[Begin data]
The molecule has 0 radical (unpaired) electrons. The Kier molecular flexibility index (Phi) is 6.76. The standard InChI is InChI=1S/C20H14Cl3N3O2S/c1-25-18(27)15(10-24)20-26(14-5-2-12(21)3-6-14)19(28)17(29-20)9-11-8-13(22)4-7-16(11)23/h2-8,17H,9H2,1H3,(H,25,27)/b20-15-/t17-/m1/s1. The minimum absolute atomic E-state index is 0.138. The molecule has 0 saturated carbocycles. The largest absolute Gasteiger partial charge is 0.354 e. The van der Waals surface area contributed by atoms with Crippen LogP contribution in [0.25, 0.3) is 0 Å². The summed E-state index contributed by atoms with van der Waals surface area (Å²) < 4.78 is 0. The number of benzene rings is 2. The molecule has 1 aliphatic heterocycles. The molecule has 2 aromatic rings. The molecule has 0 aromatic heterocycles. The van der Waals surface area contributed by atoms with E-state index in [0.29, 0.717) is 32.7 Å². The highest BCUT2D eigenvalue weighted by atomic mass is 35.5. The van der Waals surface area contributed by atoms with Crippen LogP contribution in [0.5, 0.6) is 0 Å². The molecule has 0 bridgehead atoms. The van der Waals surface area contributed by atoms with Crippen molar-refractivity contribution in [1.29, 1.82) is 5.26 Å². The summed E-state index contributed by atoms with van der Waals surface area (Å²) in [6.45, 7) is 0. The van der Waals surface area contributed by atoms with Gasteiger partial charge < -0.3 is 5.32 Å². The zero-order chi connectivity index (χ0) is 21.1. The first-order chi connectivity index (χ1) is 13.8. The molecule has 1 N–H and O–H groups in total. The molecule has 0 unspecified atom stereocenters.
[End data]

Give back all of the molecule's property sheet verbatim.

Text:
The molecule has 0 radical (unpaired) electrons. The Kier molecular flexibility index (Phi) is 6.76. The standard InChI is InChI=1S/C20H14Cl3N3O2S/c1-25-18(27)15(10-24)20-26(14-5-2-12(21)3-6-14)19(28)17(29-20)9-11-8-13(22)4-7-16(11)23/h2-8,17H,9H2,1H3,(H,25,27)/b20-15-/t17-/m1/s1. The minimum absolute atomic E-state index is 0.138. The molecule has 0 saturated carbocycles. The largest absolute Gasteiger partial charge is 0.354 e. The van der Waals surface area contributed by atoms with Crippen LogP contribution in [0.25, 0.3) is 0 Å². The summed E-state index contributed by atoms with van der Waals surface area (Å²) < 4.78 is 0. The number of benzene rings is 2. The molecule has 1 aliphatic heterocycles. The molecule has 2 aromatic rings. The molecule has 0 aromatic heterocycles. The van der Waals surface area contributed by atoms with E-state index in [0.29, 0.717) is 32.7 Å². The highest BCUT2D eigenvalue weighted by atomic mass is 35.5. The van der Waals surface area contributed by atoms with Crippen LogP contribution in [0.5, 0.6) is 0 Å². The molecule has 0 bridgehead atoms. The van der Waals surface area contributed by atoms with Crippen molar-refractivity contribution in [1.29, 1.82) is 5.26 Å². The summed E-state index contributed by atoms with van der Waals surface area (Å²) in [6.45, 7) is 0. The van der Waals surface area contributed by atoms with Gasteiger partial charge < -0.3 is 5.32 Å². The zero-order chi connectivity index (χ0) is 21.1. The first-order chi connectivity index (χ1) is 13.8. The molecule has 1 N–H and O–H groups in total. The molecule has 0 unspecified atom stereocenters.